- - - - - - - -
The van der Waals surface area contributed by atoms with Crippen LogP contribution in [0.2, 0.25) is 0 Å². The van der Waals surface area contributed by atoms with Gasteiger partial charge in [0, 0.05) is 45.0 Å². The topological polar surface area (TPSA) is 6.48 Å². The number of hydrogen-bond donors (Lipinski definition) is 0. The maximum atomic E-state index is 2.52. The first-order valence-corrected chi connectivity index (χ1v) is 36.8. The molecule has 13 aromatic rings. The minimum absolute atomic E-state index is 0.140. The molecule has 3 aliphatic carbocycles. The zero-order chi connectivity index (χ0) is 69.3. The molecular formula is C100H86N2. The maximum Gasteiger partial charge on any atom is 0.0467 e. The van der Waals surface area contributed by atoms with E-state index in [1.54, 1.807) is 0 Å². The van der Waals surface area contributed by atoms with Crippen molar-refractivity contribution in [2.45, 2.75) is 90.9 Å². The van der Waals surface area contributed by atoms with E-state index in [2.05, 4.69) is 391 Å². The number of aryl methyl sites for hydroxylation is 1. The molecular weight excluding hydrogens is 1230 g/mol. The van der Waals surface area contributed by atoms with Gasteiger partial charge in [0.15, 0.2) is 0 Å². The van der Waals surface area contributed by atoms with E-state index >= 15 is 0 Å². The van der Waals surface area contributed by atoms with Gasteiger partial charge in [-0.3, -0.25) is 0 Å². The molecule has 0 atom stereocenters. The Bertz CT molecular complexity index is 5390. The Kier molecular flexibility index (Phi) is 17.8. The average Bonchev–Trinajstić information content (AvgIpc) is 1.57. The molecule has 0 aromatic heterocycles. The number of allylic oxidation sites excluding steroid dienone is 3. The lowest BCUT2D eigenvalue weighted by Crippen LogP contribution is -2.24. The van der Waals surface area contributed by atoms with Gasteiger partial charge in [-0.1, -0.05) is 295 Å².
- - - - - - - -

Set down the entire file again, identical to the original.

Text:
The van der Waals surface area contributed by atoms with Crippen LogP contribution in [0.2, 0.25) is 0 Å². The van der Waals surface area contributed by atoms with Gasteiger partial charge in [0, 0.05) is 45.0 Å². The topological polar surface area (TPSA) is 6.48 Å². The number of hydrogen-bond donors (Lipinski definition) is 0. The maximum atomic E-state index is 2.52. The first-order valence-corrected chi connectivity index (χ1v) is 36.8. The molecule has 13 aromatic rings. The minimum absolute atomic E-state index is 0.140. The molecule has 3 aliphatic carbocycles. The zero-order chi connectivity index (χ0) is 69.3. The molecular formula is C100H86N2. The maximum Gasteiger partial charge on any atom is 0.0467 e. The van der Waals surface area contributed by atoms with E-state index in [1.54, 1.807) is 0 Å². The van der Waals surface area contributed by atoms with Crippen molar-refractivity contribution in [2.45, 2.75) is 90.9 Å². The van der Waals surface area contributed by atoms with E-state index in [2.05, 4.69) is 391 Å². The number of aryl methyl sites for hydroxylation is 1. The molecular weight excluding hydrogens is 1230 g/mol. The van der Waals surface area contributed by atoms with Gasteiger partial charge in [0.15, 0.2) is 0 Å². The van der Waals surface area contributed by atoms with E-state index >= 15 is 0 Å². The van der Waals surface area contributed by atoms with Gasteiger partial charge in [-0.3, -0.25) is 0 Å². The molecule has 0 atom stereocenters. The Bertz CT molecular complexity index is 5390. The Kier molecular flexibility index (Phi) is 17.8. The average Bonchev–Trinajstić information content (AvgIpc) is 1.57. The molecule has 0 aromatic heterocycles. The number of allylic oxidation sites excluding steroid dienone is 3. The lowest BCUT2D eigenvalue weighted by Crippen LogP contribution is -2.24. The van der Waals surface area contributed by atoms with Gasteiger partial charge in [-0.1, -0.05) is 295 Å².